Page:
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28.07.2015

A few thoughts on:Failure

No one starts their alpine career on the headwall of Cerro Torre; yet that is what I had in mind for myself. Spoilt from success in competition climbing, in 2009 I declared the 3,000 m granite spire my next challenge. I did not just envision summiting by any means. I wanted the first free ascent of the infamous ‘Compressor Route.’ I knew numerous mountaineers had been turned down on the featureless rock, hampered by marginal protection and the notoriously stormy Patagonian weather, unable to do what they thought possible. Back then, I had no idea what it would take to climb the Torre, and how far from success I actually was

Objectively speaking, my first expedition to Patagonia was a disaster. I could hardly have been further away from standing on the summit, not to mention claiming a free ascent. After all my big talk, I received a lot of mockery in return. I had two options to choose from: I could bury my head in the sand and return to sport climbing, never to face this all-encompassing failure again. Alternatively, and from my point of view this was the more appealing option, I could continue on my path, analyze the situation and learn my lessons. I would face more setbacks – I was aware of that, but I was determined to view them as opportunities to grow.


“For me, success is not defined by getting to the top;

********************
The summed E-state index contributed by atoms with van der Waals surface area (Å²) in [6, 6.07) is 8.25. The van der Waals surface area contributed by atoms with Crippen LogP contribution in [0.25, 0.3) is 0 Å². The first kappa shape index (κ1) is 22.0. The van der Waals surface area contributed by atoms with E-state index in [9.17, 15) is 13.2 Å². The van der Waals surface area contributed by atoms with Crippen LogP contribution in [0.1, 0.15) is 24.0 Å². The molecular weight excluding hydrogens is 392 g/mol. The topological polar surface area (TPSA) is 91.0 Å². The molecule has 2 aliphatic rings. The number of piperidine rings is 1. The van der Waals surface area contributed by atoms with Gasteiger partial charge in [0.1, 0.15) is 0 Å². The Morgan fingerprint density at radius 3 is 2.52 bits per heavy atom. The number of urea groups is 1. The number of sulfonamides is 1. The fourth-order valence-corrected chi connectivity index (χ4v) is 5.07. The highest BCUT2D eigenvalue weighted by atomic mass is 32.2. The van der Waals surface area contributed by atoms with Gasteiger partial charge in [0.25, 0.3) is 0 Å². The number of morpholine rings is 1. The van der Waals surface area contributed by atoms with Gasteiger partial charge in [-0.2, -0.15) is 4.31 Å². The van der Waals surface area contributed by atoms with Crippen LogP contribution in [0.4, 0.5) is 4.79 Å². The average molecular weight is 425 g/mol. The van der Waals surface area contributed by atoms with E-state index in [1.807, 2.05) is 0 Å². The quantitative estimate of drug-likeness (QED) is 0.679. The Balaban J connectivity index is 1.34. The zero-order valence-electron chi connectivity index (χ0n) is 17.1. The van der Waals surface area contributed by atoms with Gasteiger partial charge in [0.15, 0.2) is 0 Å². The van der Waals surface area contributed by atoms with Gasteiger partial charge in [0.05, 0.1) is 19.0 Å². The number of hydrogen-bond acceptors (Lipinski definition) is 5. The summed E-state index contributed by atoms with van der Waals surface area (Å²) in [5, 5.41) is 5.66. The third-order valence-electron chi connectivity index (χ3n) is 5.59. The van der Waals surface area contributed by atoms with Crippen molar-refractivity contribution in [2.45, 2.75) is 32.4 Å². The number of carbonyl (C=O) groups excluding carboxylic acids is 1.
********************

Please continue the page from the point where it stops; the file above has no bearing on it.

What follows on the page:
it means that I live up to my own standards.”


In climbing in particular, failure is a part of the process. Whether you are training indoors, bouldering or sport climbing: Falling off and unsuccessful tries are an integral part of what eventually leads to success. This holds true for mountaineering as well, but one cannot go much beyond their limits before the risk becomes too great.

It is the small projects that in the end make us grow as a whole. We stop growing the moment we stop trying. Often, just in order to guarantee "success", people will trade an ambitious "Plan A" for an easier "Plan B".For me though, success is not defined by getting to the top of a mountain; it means that I live up to my own standards. If we are satisfied with setting humble goals, we are cheating ourselves. It is the courage to fail that makes the difference.

Looking back on Cerro Torre, the entire process proved so valuable because I stepped out of my comfort zone and rose to the challenge of gaining experience in a serious alpine environment. For the longest time, the outcome was completely unknown. It was only when I discovered the features on the headwall that I knew that it could go. It would come down to me and finding the right conditions. In the end, it took three years until I got my chance, and I seized the opportunity. My dream of free climbing Cerro Torre came true, because I was willing to fail and had not given up.

Published in Magazin Bergwelten

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